A Lame Bill for a Lame Duck: Senate Eyes Sneaky Strategy for Internet Taxes
By Steve DelBianco
Oct. 31, 2014
As a general rule, the less you hear about a particular political strategy, the more you should worry about it. So it’s telling that an effort by the Senate to impose a radical new Internet sales tax regime during this year’s lame-duck session is being planned in secluded Capitol hallways, far from public scrutiny.
We wonder what good, if any, will come from Senate Majority Leader Harry Reid’s, D-Nev., intention to attach the ironically-named Marketplace Fairness Act — a bill that requires online retailers and catalogs to collect and remit sales taxes to nearly 10,000 U.S. tax jurisdictions — to the Internet Tax Freedom Act — a bill that would prevent new taxes on Internet access charges.
The MFA strategy, which is widely known in Congress but barely publicized outside of it, seeks to jam through an Internet tax bill whose popularity has steadily fallen since it first passed the Senate in 2013, thereby exploiting two powerful dynamics.
The first dynamic is the sloppiness of the lame duck session, where outgoing lawmakers can be rallied around unpopular causes, free from electoral repercussions. The second dynamic is the critical importance of the ITFA, which must pass in order to protect Americans from a barrage of unfair and discriminatory taxes on their Internet access.
It’s a slick maneuver to usher in a new tax system that saddles online retailers and catalog companies with increased compliance burdens while creating assorted collateral damage in the local communities these businesses employ.
A 2013 study commissioned by the True Simplification of Taxation (TruST) coalition shows that mid-market and catalog retailers with annual sales between $5 million and $50 million will spend $80,000 to $290,000 in setup and integration costs for the so-called free software promised by state tax administrators. After initial setup, these retailers will spend up to $260,000 annually on maintenance, updates, audits, and service fees. These are heavy price tags for remaining in compliance with these new tax policies.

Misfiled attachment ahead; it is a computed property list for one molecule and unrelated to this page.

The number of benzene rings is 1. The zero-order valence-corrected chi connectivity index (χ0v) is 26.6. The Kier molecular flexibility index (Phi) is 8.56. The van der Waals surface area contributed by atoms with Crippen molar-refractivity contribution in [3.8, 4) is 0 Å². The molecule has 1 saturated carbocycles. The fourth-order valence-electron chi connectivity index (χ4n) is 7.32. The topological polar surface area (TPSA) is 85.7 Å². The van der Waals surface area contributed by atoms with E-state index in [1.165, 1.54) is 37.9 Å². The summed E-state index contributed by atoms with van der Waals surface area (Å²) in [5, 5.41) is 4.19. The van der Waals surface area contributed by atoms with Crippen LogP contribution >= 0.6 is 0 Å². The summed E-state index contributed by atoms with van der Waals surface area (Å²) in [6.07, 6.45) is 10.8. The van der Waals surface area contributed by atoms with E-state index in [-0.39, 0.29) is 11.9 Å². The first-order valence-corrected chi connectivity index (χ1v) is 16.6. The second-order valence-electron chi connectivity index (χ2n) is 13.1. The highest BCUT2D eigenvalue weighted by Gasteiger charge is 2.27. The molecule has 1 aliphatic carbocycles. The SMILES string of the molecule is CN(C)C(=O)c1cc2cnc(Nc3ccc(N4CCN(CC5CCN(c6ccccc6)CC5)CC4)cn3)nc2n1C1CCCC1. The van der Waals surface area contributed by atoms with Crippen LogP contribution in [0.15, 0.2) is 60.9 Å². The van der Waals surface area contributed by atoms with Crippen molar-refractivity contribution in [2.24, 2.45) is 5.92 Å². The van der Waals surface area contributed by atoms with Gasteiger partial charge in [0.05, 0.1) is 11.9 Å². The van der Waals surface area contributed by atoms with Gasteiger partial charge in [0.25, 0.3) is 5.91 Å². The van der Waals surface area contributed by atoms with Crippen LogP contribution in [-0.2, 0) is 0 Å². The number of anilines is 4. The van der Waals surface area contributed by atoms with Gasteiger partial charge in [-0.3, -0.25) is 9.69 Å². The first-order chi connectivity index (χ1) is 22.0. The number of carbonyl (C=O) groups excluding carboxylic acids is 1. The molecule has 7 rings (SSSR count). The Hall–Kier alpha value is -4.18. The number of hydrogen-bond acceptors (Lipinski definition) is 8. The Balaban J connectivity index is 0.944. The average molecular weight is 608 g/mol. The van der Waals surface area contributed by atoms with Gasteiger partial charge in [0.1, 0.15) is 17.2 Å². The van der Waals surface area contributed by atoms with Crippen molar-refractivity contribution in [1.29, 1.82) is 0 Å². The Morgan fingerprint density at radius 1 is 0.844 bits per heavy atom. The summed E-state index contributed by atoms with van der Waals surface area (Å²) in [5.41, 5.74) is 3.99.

Beyond compliance costs, businesses face the dilemma of retaining valuable staff members or having to downsize in lieu of adding a full time tax accountant and/or expanding legal representation to deal with increased audit requests. This assumes they have the financial wherewithal to undergo these changes at a time when the economy is still struggling to gain steam.
While the House deserves credit for passing a clean, permanent extension of ITFA in July, Reid’s MFA strategy represents a dire departure from that path.
Consider Terri Alpert, CEO of Connecticut-based Uno Alla Volta, a catalog retailer of handcrafted jewelry, home decor, and unique gifts. Terri is just one of many small business owners who doubt their company could keep the doors open should MFA become law. With more than 40 full-time and many part-time and seasonal employees, Terri will be forced into significant and expensive changes if MFA sneaks through in the lame duck.
It doesn’t have to be that way. The House is currently engaged in a highly productive debate over how to collect remote sales taxes without unfairly burdening Internet and catalog sellers. House Judiciary Committee Chair Robert W. Goodlatte, R-Va., is working on an alternative proposal and plans to unveil it soon. Short-circuiting those valuable efforts to displace the flawed MFA would be unconscionable at this stage of the process.